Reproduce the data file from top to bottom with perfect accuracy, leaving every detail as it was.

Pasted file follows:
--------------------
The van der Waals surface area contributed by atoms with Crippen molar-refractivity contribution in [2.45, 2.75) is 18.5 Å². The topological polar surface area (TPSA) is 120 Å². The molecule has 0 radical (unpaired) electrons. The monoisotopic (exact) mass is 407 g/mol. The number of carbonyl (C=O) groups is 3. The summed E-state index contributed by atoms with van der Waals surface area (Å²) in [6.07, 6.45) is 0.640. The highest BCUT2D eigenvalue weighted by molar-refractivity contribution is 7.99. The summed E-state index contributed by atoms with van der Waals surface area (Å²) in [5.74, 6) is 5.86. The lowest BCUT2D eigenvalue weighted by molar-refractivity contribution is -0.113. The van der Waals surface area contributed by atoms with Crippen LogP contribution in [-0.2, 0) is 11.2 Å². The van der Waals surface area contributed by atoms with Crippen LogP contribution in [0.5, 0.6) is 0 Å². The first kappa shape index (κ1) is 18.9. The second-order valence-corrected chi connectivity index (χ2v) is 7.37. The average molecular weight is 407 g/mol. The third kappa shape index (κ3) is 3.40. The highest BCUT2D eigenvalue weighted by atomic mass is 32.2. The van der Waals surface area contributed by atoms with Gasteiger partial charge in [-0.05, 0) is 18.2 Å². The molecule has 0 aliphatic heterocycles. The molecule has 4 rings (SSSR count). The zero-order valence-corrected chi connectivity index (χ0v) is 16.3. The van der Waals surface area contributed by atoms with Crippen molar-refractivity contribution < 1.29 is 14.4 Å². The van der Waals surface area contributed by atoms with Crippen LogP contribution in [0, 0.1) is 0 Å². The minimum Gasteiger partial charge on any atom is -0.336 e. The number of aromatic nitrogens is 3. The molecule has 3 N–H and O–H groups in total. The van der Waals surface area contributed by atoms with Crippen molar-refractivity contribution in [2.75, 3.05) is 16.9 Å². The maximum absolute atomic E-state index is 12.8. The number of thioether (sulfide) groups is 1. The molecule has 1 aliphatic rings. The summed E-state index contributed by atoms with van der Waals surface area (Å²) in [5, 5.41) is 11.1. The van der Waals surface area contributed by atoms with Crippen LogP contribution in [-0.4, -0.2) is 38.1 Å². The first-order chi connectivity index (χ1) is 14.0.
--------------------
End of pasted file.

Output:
The van der Waals surface area contributed by atoms with Crippen molar-refractivity contribution in [2.45, 2.75) is 18.5 Å². The topological polar surface area (TPSA) is 120 Å². The molecule has 0 radical (unpaired) electrons. The monoisotopic (exact) mass is 407 g/mol. The number of carbonyl (C=O) groups is 3. The summed E-state index contributed by atoms with van der Waals surface area (Å²) in [6.07, 6.45) is 0.640. The highest BCUT2D eigenvalue weighted by molar-refractivity contribution is 7.99. The summed E-state index contributed by atoms with van der Waals surface area (Å²) in [5.74, 6) is 5.86. The lowest BCUT2D eigenvalue weighted by molar-refractivity contribution is -0.113. The van der Waals surface area contributed by atoms with Crippen LogP contribution in [-0.2, 0) is 11.2 Å². The van der Waals surface area contributed by atoms with Crippen LogP contribution in [0.5, 0.6) is 0 Å². The first kappa shape index (κ1) is 18.9. The second-order valence-corrected chi connectivity index (χ2v) is 7.37. The average molecular weight is 407 g/mol. The third kappa shape index (κ3) is 3.40. The highest BCUT2D eigenvalue weighted by atomic mass is 32.2. The van der Waals surface area contributed by atoms with Gasteiger partial charge in [-0.05, 0) is 18.2 Å². The molecule has 0 aliphatic heterocycles. The molecule has 4 rings (SSSR count). The zero-order valence-corrected chi connectivity index (χ0v) is 16.3. The van der Waals surface area contributed by atoms with Crippen molar-refractivity contribution < 1.29 is 14.4 Å². The van der Waals surface area contributed by atoms with Crippen LogP contribution in [0, 0.1) is 0 Å². The minimum Gasteiger partial charge on any atom is -0.336 e. The number of aromatic nitrogens is 3. The molecule has 3 N–H and O–H groups in total. The van der Waals surface area contributed by atoms with Crippen molar-refractivity contribution in [2.75, 3.05) is 16.9 Å². The maximum absolute atomic E-state index is 12.8. The number of thioether (sulfide) groups is 1. The molecule has 1 aliphatic rings. The summed E-state index contributed by atoms with van der Waals surface area (Å²) in [5, 5.41) is 11.1. The van der Waals surface area contributed by atoms with Crippen LogP contribution in [-0.4, -0.2) is 38.1 Å². The first-order chi connectivity index (χ1) is 14.0.